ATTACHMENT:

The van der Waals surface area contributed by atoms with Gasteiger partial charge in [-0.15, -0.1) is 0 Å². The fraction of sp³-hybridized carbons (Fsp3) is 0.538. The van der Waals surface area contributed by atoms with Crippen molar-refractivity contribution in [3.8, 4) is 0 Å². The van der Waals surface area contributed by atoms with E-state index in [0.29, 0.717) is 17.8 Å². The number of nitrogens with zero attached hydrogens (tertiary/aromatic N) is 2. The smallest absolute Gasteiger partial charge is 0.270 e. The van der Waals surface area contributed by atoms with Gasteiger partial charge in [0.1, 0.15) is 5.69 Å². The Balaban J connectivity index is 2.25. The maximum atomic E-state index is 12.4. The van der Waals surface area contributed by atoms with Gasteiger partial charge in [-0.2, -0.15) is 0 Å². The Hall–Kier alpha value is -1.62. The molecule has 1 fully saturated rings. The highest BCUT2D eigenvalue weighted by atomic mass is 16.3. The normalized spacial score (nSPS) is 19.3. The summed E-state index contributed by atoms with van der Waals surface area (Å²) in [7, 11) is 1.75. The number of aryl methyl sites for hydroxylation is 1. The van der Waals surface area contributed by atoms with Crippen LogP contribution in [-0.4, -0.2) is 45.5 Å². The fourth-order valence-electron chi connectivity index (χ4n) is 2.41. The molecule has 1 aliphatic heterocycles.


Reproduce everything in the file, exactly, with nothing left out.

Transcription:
The van der Waals surface area contributed by atoms with Gasteiger partial charge in [-0.15, -0.1) is 0 Å². The fraction of sp³-hybridized carbons (Fsp3) is 0.538. The van der Waals surface area contributed by atoms with Crippen molar-refractivity contribution in [3.8, 4) is 0 Å². The van der Waals surface area contributed by atoms with E-state index in [0.29, 0.717) is 17.8 Å². The number of nitrogens with zero attached hydrogens (tertiary/aromatic N) is 2. The smallest absolute Gasteiger partial charge is 0.270 e. The van der Waals surface area contributed by atoms with Gasteiger partial charge in [0.1, 0.15) is 5.69 Å². The Balaban J connectivity index is 2.25. The maximum atomic E-state index is 12.4. The van der Waals surface area contributed by atoms with Gasteiger partial charge in [-0.2, -0.15) is 0 Å². The Hall–Kier alpha value is -1.62. The molecule has 1 fully saturated rings. The highest BCUT2D eigenvalue weighted by atomic mass is 16.3. The normalized spacial score (nSPS) is 19.3. The summed E-state index contributed by atoms with van der Waals surface area (Å²) in [7, 11) is 1.75. The number of aryl methyl sites for hydroxylation is 1. The van der Waals surface area contributed by atoms with Crippen LogP contribution in [-0.4, -0.2) is 45.5 Å². The fourth-order valence-electron chi connectivity index (χ4n) is 2.41. The molecule has 1 aliphatic heterocycles.